The lesson for Munoz: This is a case of recognizing risk inherent in a business practice and fixing the problem before it becomes a PR nightmare. For Mr Munoz, the overbooking strategy is overdue for a re-examination. The same is true of the policy that led to #leggingsgate. And while you’re at it Mr Munoz, would you mind changing the bag fee policy that has caused everyone to want to place their bags in the overhead bins? But it is also the application of those policies that have caused the issues. The United employees involved were doing things by the book; maybe the real problem to be addressed is an inflexible culture that has no tolerance for flexibility, interpretation or, well, common sense. 

Ex-BP CEO Tony Hayward

In what may be one of the most epic Bill Buckner moments in crisis communications history, BP CEO Tony Hayward committed a serious error. On April 20, 2010, the Deepwater Horizon explosion and oil spill in the Gulf of Mexico occurred. Forty days later, as the oil continued to flow into the Gulf, destroying thousands of miles of pristine coast line and ruining the livelihood of the fishermen and communities that relied upon the Gulf, Tony Hayward was visiting the region. It was on May 31, 2010 when he said in a televised interview, “We’re sorry, we’re sorry for the massive disruption it’s caused to their lives. And there’s no one who wants this thing over more than I do. I’d like my life back.”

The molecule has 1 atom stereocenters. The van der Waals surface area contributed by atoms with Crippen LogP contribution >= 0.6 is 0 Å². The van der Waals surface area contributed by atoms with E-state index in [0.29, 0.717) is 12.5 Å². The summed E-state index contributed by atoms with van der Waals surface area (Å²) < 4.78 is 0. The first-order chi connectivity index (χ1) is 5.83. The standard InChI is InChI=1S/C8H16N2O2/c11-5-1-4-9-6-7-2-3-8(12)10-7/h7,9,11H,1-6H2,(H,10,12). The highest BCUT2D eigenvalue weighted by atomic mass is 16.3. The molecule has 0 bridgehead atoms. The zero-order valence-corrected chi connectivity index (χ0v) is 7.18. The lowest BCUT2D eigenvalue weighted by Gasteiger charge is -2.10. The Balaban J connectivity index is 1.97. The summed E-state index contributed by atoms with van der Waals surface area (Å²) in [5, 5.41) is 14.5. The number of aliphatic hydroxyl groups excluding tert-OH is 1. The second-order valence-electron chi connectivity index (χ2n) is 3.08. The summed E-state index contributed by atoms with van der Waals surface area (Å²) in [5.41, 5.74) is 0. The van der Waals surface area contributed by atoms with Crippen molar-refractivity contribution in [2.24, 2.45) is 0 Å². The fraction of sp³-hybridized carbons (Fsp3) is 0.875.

And that wasn’t his only gaffe. Take a look here on the TIME website for a greatest hits compilation of Mr Hayward’s most damaging comments.

Three months after the crisis started, Hayward was forced to resign as CEO of BP. Still tone deaf, he began his resignation with “It’s a very sad day for me personally.”  The crisis that affected the ecology of the Gulf of Mexico and millions of residents, was not only causing him inconvenience, it also made him sad because he lost his job. Talk about tone deaf.